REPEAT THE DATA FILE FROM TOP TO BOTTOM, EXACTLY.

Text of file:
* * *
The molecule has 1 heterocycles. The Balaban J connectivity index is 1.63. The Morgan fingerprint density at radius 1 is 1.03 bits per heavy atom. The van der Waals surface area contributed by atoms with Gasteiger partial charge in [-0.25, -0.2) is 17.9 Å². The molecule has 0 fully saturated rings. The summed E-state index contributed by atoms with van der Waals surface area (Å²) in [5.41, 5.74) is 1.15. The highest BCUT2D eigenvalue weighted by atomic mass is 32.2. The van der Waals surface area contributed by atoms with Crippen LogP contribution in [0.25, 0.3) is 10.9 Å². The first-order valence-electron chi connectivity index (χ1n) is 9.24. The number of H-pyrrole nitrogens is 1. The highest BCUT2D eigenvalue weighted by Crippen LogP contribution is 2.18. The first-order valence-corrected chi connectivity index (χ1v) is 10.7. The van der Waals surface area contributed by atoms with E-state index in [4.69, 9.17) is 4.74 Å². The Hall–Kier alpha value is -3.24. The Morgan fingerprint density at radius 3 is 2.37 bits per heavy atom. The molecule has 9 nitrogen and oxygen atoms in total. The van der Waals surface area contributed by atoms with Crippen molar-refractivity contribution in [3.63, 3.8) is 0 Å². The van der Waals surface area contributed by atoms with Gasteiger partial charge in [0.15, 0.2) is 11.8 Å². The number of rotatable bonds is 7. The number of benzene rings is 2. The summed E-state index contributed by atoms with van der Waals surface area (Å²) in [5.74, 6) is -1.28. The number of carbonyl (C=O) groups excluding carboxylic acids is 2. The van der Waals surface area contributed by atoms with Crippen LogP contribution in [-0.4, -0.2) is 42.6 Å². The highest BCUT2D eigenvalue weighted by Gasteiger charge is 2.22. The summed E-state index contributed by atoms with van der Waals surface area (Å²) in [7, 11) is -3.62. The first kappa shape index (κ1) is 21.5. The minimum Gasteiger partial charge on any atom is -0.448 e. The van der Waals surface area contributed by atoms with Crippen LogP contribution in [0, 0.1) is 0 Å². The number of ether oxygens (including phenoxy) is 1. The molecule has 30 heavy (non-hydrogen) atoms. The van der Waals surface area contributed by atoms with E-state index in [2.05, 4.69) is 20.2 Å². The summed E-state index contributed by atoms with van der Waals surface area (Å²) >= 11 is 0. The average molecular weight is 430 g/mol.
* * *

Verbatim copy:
The molecule has 1 heterocycles. The Balaban J connectivity index is 1.63. The Morgan fingerprint density at radius 1 is 1.03 bits per heavy atom. The van der Waals surface area contributed by atoms with Gasteiger partial charge in [-0.25, -0.2) is 17.9 Å². The molecule has 0 fully saturated rings. The summed E-state index contributed by atoms with van der Waals surface area (Å²) in [5.41, 5.74) is 1.15. The highest BCUT2D eigenvalue weighted by atomic mass is 32.2. The van der Waals surface area contributed by atoms with Crippen LogP contribution in [0.25, 0.3) is 10.9 Å². The first-order valence-electron chi connectivity index (χ1n) is 9.24. The number of H-pyrrole nitrogens is 1. The highest BCUT2D eigenvalue weighted by Crippen LogP contribution is 2.18. The first-order valence-corrected chi connectivity index (χ1v) is 10.7. The van der Waals surface area contributed by atoms with E-state index in [4.69, 9.17) is 4.74 Å². The Hall–Kier alpha value is -3.24. The Morgan fingerprint density at radius 3 is 2.37 bits per heavy atom. The molecule has 9 nitrogen and oxygen atoms in total. The van der Waals surface area contributed by atoms with Crippen molar-refractivity contribution in [3.63, 3.8) is 0 Å². The van der Waals surface area contributed by atoms with Gasteiger partial charge in [0.15, 0.2) is 11.8 Å². The number of rotatable bonds is 7. The number of benzene rings is 2. The summed E-state index contributed by atoms with van der Waals surface area (Å²) in [5.74, 6) is -1.28. The number of carbonyl (C=O) groups excluding carboxylic acids is 2. The van der Waals surface area contributed by atoms with Crippen LogP contribution in [-0.4, -0.2) is 42.6 Å². The highest BCUT2D eigenvalue weighted by Gasteiger charge is 2.22. The summed E-state index contributed by atoms with van der Waals surface area (Å²) in [7, 11) is -3.62. The first kappa shape index (κ1) is 21.5. The minimum Gasteiger partial charge on any atom is -0.448 e. The van der Waals surface area contributed by atoms with Crippen LogP contribution in [0, 0.1) is 0 Å². The number of ether oxygens (including phenoxy) is 1. The molecule has 30 heavy (non-hydrogen) atoms. The van der Waals surface area contributed by atoms with E-state index in [2.05, 4.69) is 20.2 Å². The summed E-state index contributed by atoms with van der Waals surface area (Å²) >= 11 is 0. The average molecular weight is 430 g/mol.